The various storage engines provided with MySQL are designed with different use cases in mind. To use the pluggable storage architecture effectively, it is good to have an idea of the advantages and disadvantages of the various storage engines. The following table provides an overview of some storage engines provided with MySQL:

Table 14.1 Storage Engine Features

Storage limits256TBRAM64TBNone384EB
Locking granularityTableTableRowRowRow
Geospatial data type supportYesNoYesYesYes
Geospatial indexing supportYesNoYes[a]NoNo
B-tree indexesYesYesYesNoNo
T-tree indexesNoNoNoNoYes
Hash indexesNoYesNo[b]NoYes
Full-text search indexesYesNoYes[c]NoNo
Clustered indexesNoNoYesNoNo
Data cachesNoN/AYesNoYes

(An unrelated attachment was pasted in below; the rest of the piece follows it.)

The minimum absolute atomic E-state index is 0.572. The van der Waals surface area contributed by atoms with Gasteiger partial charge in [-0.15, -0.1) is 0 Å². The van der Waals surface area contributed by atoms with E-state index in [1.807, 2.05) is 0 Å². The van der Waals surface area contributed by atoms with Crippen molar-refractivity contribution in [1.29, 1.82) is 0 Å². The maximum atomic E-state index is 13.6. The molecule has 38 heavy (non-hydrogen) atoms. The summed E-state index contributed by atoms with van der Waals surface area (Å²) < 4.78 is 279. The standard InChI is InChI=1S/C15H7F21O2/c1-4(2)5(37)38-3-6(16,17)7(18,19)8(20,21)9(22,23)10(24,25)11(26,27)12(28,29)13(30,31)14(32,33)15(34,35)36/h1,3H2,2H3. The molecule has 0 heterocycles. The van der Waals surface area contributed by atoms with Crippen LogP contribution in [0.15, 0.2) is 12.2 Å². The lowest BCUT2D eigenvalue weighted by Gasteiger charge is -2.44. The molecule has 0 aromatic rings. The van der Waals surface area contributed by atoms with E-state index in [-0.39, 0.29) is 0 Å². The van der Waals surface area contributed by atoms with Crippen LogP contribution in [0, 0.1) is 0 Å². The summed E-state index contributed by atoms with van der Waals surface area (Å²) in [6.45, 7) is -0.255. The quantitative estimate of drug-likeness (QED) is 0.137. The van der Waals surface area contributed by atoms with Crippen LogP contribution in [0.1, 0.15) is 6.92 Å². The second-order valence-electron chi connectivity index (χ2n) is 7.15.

Index cachesYesN/AYesNoYes
Compressed dataYes[d]NoYes[e]YesNo
Encrypted data[f]YesYesYesYesYes
Cluster database supportNoNoNoNoYes
Replication support[g]YesYesYesYesYes
Foreign key supportNoNoYesNoNo
Backup / point-in-time recovery[h]YesYesYesYesYes
Query cache supportYesYesYesYesYes
Update statistics for data dictionaryYesYesYesYesYes

[a] InnoDB support for geospatial indexing is available in MySQL 5.7.5 and higher.

[b] InnoDB utilizes hash indexes internally for its Adaptive Hash Index feature.

[c] InnoDB support for FULLTEXT indexes is available in MySQL 5.6.4 and higher.

[d] Compressed MyISAM tables are supported only when using the compressed row format. Tables using the compressed row format with MyISAM are read only.

[e] Compressed InnoDB tables require the InnoDB Barracuda file format.

[f] Implemented in the server (via encryption functions), rather than in the storage engine.

[g] Implemented in the server, rather than in the storage engine.

[h] Implemented in the server, rather than in the storage engine.

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User Comments
  Posted by Adrian Singer on January 26, 2008
More information about how to pick the best MySQL Storage engine for your real life scenario: